1. I understand that 9/11 was devastating but so was the fungal meningitis break out in 2012. A lot have suffered and continue to suffer but apparently not enough. 9/11 victims got their Medicare claims waived yet the victims here in Va have to pay back Medicare for their insurance coverage even though the fungal meningitis was a federal mistake. It could have been prevented had the federal government done their jobs when it came to NECC. Do I sound mad? Hell yes I'm mad why are we paying Medicare for a federal government mistake. We didn't asked to be injected with a deadly virus. Then on top of it all the whole thing has been dragged out for almost 4yrs now. Court was over with last May. Cmon people fight for what is yours not Medicares.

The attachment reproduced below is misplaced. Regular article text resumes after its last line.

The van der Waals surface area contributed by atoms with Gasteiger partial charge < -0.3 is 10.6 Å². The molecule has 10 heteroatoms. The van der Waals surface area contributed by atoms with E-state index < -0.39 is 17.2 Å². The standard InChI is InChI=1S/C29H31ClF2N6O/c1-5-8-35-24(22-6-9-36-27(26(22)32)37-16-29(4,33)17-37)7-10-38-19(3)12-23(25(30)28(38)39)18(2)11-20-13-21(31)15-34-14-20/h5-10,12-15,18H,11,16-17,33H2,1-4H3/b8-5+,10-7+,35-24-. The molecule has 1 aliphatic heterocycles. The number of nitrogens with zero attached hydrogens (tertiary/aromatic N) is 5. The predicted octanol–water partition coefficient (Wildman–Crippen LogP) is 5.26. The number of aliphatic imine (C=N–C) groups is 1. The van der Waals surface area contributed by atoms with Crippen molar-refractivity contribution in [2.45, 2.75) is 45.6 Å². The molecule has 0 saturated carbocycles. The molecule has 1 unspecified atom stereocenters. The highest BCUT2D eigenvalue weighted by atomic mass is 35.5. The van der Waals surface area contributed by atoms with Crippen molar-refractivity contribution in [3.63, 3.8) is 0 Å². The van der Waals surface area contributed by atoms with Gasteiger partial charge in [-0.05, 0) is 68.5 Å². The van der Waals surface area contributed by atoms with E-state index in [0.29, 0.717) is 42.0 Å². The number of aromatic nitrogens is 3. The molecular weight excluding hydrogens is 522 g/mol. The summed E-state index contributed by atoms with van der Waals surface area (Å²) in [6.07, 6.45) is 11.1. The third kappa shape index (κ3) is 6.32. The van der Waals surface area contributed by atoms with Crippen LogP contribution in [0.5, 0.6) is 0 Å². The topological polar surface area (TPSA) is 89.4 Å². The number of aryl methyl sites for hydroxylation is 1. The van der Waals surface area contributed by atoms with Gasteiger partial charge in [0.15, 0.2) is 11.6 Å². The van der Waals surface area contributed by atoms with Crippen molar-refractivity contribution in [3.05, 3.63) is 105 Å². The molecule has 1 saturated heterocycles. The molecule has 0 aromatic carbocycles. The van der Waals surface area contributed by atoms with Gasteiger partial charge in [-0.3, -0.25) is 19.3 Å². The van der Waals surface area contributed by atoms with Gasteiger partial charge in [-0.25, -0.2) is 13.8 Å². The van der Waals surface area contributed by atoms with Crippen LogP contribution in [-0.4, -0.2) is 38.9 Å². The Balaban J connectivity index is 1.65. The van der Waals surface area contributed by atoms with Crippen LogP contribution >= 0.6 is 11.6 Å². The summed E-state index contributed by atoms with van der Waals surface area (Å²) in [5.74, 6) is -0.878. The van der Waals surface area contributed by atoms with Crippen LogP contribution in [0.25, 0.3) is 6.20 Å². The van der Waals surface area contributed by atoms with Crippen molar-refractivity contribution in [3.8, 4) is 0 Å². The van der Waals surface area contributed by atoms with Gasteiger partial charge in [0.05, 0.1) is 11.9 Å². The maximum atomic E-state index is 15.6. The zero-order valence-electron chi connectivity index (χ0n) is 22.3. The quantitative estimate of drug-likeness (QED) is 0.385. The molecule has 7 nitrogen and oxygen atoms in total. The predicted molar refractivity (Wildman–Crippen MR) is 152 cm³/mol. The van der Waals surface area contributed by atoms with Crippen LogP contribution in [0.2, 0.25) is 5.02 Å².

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  2. Same thing is happening here in Michigan. When a mistake happens due to lack of governmental oversight, whether state or federal, they should not be entitled to any portion of a settlement. They wouldn't be collecting anything had it not been for this lawsuit in the first place.

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  3. The government should be sued over this

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    1. What can we do? I swear I'm at the end of my rope with all of this. I wanna contact ABC, NBC, CBS, CNN and anyone else I can think of. This is NOT fair to any of us.

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  4. I've been saying that since I was in the hospital.